Honest dialogue is where it starts. It’s become standard practice by the praetorians of P.C. to pillory anyone who says something offensive or off-color. But that doesn’t do a damn thing to change the feelings or attitudes of the offending party. Nada. White people who refer to blacks as niggers in polite company are legion. And then there are white folks who are generally turned off by it. Instead of raking some white person over the coals because of his bad choice of words, I propose simply ignoring him. I’m calling on my black brothers and sisters to rise above the “vile epithet” and realize that the problem rests not in us but those who feel it necessary to try to demean us.

I’m also calling on the guardians of P.C. to do likewise. Don’t destroy the reputation of people because of their idiotic faux pas. A person who says nigger doesn’t tell you anything about the person who said it, and it’s not the time to come to blows or feel terminally offended. Even the redneck cops in law enforcement agencies, who try to bait you into a confrontation by calling you nigger (I’ve had this happen to me too, and played it cool as a master poker player) are dumbfounded when you let it run off your back. But these same coppers wouldn’t hesitate to go into a burning building to rescue some black children. Things are infinitely more complex than the P.C. police would have us believe.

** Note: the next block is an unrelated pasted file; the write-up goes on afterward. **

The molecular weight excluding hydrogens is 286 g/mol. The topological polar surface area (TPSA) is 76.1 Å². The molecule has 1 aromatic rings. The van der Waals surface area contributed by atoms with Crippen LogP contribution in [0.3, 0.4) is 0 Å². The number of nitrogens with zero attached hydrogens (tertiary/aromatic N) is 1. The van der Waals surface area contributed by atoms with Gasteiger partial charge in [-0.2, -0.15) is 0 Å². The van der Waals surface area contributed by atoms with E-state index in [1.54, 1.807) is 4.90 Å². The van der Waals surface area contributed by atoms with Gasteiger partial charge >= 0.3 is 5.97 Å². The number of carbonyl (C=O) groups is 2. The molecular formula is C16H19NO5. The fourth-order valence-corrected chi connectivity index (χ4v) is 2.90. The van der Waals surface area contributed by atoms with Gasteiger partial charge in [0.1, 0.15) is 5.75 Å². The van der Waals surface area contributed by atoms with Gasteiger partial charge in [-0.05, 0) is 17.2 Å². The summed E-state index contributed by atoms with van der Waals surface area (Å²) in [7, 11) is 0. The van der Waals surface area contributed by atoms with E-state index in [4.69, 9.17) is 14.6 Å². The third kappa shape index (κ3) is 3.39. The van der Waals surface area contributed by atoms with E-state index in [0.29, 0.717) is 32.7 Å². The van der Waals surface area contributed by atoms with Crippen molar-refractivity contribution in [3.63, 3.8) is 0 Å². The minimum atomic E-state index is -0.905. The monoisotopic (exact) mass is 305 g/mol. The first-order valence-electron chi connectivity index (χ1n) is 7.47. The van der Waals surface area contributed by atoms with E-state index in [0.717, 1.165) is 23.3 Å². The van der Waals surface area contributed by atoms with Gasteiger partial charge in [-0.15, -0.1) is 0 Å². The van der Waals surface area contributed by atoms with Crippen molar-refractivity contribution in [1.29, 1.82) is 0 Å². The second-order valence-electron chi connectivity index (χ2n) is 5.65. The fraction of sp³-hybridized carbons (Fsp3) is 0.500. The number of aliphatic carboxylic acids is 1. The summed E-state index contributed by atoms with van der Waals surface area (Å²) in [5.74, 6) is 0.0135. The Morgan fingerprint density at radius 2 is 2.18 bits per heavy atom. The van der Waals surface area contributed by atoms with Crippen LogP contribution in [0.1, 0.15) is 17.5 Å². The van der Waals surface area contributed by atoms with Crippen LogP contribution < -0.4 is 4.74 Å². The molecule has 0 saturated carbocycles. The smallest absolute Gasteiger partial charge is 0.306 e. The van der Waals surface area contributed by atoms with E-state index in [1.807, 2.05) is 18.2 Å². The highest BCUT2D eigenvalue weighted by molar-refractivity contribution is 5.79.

Trying to initiate a brutally honest conversation about race among blacks and whites is like trying to pull an elephant up a hill with a string. Standard reactions include “Can we talk about something else?,” “I’m not prejudiced” and that timeworn phrase “Some of my best friends are black.” It’s all bullshit. We’ve all been tainted by prejudice, and it influences us all, in small and large ways. And yes, we all carry our own “nigger” around inside of us, like it or not. He’s there, plenty of them among the black upper classes, and still more among white folks of all stripes. He’s a vague, abstract creature who has many faces. And until white and black folks get over their unwillingness to talk about their dark traveling companion, and feelings about racial issues, we will always inhabit two worlds, gazing at each other across a chasm.

Black America has more pressing problems than worrrying over an ancient slur. But there is hope. As Randall Kennedy states in Nigger: The Strange Career of a Troublesome Word: “Still, despite these costs, there is much to be gained by allowing people to yank nigger away from white supremacists, to subvert its ugliest denotation, and to convert the ‘N word’? . . . from a negative into positive appellation.” This has already happened thanks to Hollywood. When Denzel Washington refers to Ethan Hawk as “my nigger,” in Training Day, or when Ving Rhames? asks Bruce Willis in Pulp Fiction “Is you my nigger,” it’s a term of friendship. Maybe, just maybe this vile epithet will lose its sting, and we’ll all get over it.

In the meantime, let Larry Cochell play ball.